Listening to my daughters, and watching them, I hope that their generation does take our world to a more humane place than we have been. I hope that they care enough to do more than talk, but to lead, and demonstrate through their actions. I hope that they will take one step closer to that grand vision of a better place that our earthly leaders have shown us.

Thursday, June 18, 2009

Walk a while in my shoes.

Anyone who knows me knows that shoes are a big part of my life. I have an abundance of shoes. I love them. They are jewelry for the feet. The perfect conclusion to a great outfit. Or just the thing needed to jazz up something boring. Sometimes they are sensible, and sometimes they are outlandish. Sometimes shoes seem impossible to walk in, and sometimes they seem impossible to fill.

In my work, I find that the most important thing to do every day is to walk awhile in someone's shoes. Understand their perspective. This means asking how this piece of writing will be received? Who is the audience? What will they think? Who is the audience that should receive this? What if they don't? What are the ramifications if the audience is misinformed? What are the ramifications if the audience is informed, but not impressed?

These questions are never easy, and what's more, the art of communication is just that, an art. The problem is that because most people are capable of creating audible sounds that resemble our language, it doesn't mean they can communicate, or understand the art of communicating. Afterall, I can count, but that doesn't make me an accountant. And therein lies the problem. As a communicator with a journalistic soul (or is that sole), and a penchant for poetry and prose, we have a quest for truthfulness, honesty and respectfulness in the written and spoken word. These are worthy attributes, and they require one to be brave, creative and concise.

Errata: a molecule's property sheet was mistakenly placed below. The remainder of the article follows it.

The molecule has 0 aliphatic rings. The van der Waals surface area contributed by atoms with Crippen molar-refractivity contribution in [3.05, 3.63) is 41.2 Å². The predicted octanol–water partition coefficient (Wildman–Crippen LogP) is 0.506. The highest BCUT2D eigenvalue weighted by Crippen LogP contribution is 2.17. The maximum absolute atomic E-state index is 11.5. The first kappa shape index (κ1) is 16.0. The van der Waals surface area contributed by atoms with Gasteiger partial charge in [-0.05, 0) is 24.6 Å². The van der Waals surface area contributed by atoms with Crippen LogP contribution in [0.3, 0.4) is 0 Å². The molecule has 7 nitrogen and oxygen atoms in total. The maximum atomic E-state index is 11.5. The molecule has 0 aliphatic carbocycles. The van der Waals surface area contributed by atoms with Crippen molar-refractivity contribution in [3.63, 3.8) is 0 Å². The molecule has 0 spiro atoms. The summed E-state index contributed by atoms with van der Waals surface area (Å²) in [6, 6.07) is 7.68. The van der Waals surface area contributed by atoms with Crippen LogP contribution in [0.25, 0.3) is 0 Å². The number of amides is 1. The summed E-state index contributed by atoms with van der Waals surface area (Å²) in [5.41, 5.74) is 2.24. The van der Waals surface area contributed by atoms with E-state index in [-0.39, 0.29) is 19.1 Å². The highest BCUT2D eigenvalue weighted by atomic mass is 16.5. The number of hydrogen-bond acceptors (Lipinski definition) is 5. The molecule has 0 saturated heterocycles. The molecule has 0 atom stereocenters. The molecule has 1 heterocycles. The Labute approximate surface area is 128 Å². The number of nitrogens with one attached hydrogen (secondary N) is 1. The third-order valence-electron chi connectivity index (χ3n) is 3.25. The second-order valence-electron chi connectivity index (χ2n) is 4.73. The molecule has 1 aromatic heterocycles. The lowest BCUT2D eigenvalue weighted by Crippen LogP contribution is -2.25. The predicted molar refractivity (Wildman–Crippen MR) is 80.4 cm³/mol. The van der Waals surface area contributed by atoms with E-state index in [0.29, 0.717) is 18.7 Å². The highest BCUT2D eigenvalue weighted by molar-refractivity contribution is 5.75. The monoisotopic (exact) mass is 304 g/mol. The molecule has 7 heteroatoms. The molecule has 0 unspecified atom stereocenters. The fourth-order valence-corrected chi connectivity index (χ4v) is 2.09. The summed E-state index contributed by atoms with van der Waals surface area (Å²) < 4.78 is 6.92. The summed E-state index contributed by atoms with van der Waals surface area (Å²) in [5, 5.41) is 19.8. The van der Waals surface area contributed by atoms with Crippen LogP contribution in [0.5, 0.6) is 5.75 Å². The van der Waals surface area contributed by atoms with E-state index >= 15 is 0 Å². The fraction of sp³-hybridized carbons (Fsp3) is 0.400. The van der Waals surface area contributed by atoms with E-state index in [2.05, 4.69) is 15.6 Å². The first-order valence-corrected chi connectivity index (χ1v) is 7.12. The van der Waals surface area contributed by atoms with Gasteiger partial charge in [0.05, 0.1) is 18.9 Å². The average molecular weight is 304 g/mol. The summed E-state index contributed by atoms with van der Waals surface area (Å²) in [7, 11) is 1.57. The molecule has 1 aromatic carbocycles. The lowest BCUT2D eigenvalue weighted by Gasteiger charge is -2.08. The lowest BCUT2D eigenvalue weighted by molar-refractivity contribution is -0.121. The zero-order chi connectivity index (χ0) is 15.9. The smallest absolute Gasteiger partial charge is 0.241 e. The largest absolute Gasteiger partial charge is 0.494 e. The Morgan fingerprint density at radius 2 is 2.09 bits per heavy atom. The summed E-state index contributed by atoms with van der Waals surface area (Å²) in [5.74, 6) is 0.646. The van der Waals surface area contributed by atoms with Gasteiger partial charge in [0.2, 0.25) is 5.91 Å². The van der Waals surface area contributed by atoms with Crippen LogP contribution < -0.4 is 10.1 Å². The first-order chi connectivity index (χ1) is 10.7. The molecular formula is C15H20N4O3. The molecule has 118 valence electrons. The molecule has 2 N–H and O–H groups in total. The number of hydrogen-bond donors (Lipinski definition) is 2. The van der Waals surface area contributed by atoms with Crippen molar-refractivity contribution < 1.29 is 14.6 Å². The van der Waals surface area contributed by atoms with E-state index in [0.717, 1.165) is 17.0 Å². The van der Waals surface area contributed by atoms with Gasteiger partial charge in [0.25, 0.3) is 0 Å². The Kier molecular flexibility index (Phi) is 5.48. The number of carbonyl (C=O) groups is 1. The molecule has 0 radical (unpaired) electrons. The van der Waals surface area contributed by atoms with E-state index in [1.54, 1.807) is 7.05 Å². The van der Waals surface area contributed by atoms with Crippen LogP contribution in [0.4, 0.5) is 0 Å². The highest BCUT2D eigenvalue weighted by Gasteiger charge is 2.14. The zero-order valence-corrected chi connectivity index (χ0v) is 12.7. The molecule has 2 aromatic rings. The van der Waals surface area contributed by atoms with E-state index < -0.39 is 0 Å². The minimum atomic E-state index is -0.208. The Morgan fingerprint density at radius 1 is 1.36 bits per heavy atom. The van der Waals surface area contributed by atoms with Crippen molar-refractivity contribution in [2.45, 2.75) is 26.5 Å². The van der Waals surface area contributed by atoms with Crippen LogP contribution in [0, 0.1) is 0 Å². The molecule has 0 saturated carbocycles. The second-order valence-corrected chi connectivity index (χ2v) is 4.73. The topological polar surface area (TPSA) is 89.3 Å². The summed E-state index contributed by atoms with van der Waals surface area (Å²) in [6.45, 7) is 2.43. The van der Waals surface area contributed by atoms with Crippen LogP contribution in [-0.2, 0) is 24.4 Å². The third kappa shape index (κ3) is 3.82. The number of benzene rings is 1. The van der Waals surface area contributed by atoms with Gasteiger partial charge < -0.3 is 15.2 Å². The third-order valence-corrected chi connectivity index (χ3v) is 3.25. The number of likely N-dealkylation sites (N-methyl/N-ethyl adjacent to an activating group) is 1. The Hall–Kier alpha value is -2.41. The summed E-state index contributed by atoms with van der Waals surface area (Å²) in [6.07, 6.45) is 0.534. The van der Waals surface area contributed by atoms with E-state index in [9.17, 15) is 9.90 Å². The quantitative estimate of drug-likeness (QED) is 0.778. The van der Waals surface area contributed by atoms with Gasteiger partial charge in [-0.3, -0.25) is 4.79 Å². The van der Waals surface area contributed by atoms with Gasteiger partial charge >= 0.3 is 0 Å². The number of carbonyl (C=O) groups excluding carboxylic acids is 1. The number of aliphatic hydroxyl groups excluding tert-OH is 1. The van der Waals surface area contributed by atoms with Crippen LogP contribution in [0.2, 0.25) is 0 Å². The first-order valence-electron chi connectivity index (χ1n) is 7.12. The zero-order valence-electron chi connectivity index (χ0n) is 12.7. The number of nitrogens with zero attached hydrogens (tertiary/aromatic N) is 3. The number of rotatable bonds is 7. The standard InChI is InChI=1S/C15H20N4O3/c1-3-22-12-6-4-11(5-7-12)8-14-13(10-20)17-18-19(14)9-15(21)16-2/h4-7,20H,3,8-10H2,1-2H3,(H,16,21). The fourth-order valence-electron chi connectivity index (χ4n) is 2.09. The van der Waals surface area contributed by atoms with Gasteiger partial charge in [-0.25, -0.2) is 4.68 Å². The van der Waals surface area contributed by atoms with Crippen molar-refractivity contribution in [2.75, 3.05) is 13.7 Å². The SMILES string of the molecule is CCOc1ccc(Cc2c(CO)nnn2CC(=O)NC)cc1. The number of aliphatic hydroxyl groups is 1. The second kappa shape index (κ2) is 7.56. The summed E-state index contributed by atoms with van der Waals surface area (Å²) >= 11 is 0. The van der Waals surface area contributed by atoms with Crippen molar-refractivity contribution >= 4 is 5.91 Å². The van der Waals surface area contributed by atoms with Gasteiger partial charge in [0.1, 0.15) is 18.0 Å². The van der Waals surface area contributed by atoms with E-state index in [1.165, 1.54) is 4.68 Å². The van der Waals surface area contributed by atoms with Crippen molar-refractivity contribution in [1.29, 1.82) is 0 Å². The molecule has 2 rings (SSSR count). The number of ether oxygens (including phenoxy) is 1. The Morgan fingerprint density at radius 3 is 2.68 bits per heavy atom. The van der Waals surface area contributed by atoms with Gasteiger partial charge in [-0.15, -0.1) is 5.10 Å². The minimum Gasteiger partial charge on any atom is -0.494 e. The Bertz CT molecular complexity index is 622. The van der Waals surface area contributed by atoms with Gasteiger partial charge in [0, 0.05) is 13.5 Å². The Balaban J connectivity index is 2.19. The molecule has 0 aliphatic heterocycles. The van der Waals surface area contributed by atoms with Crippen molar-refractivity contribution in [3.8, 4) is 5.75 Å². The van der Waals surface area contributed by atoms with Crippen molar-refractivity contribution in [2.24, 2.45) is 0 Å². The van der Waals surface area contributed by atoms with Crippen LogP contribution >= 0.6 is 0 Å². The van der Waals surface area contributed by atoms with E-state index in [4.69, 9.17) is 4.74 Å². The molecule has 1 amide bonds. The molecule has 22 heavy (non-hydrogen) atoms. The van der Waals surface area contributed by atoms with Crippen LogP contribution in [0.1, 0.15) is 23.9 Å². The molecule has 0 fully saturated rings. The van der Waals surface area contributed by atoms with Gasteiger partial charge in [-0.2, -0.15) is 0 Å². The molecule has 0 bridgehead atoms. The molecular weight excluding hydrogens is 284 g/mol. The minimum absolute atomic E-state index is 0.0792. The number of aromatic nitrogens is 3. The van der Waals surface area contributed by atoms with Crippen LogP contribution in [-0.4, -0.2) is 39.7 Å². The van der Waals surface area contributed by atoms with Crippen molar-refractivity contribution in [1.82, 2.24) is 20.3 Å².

For the accomplished writer, this is easy. After all, a good writer can make Kraft dinner sound interesting. But the writer does not own the message. The message really belongs to the communicator. That could be a CEO, a board member or a community spokes person. And despite our brilliance, sometimes, however, the writer's best and well intended works, no matter how artfully krafted, are rejected and left on the cutting room floor.

When we prepare to communicate, we often think of the external or internal audience -the media, the shareholder, the staff, suppliers, partners . . . but do we think of our boss? The one who ultimately is the gate keeper of the message. To avoid the cutting room floor, one needs to consider the decision maker as part of the audience.

That takes time. It takes understanding. It means making mistakes and writing, and rewriting, and rewriting. It means being objective, and listening to what it is that the gate keeper is looking for? What are his or her concerns? What is his or her communication style? What can we do to get the message across and still satisfy even the most skid dish of all gate keepers.

To be a great and worthy writer and communicator, the concept of voice must be mastered. Voice is the identity of a piece. And the writer is never the voice. The writer is merely the conduit through which the message must flow to its audience. A temporary vessel of ideas and thoughts, that once released, take on the voice of the intended persona.

So, it all comes back to shoes. Who's shoes are we trying to fill? If the message where to come from a person(a), who is the person. What is his or her position on the matter. Who is he or she talking to? What is the style of the speaker? How can this message be best communicated by this persona.

When it's all said and done, writing is a both a passion and a thankless profession for those of us to choose to do this. It requires commitment on the part of the writer and the ability to let go of the creation so that others can learn from it, enjoy it, and hang it on the refrigerator. It must stand alone, if only for a fleeting moment or a life time.

Friday, June 12, 2009

Potential on the Table

A few years ago, I met a great speaker / strategist at a conference. We talked for a while, and he said, your employer must love you. I replied, "my employer does not even know what I think about."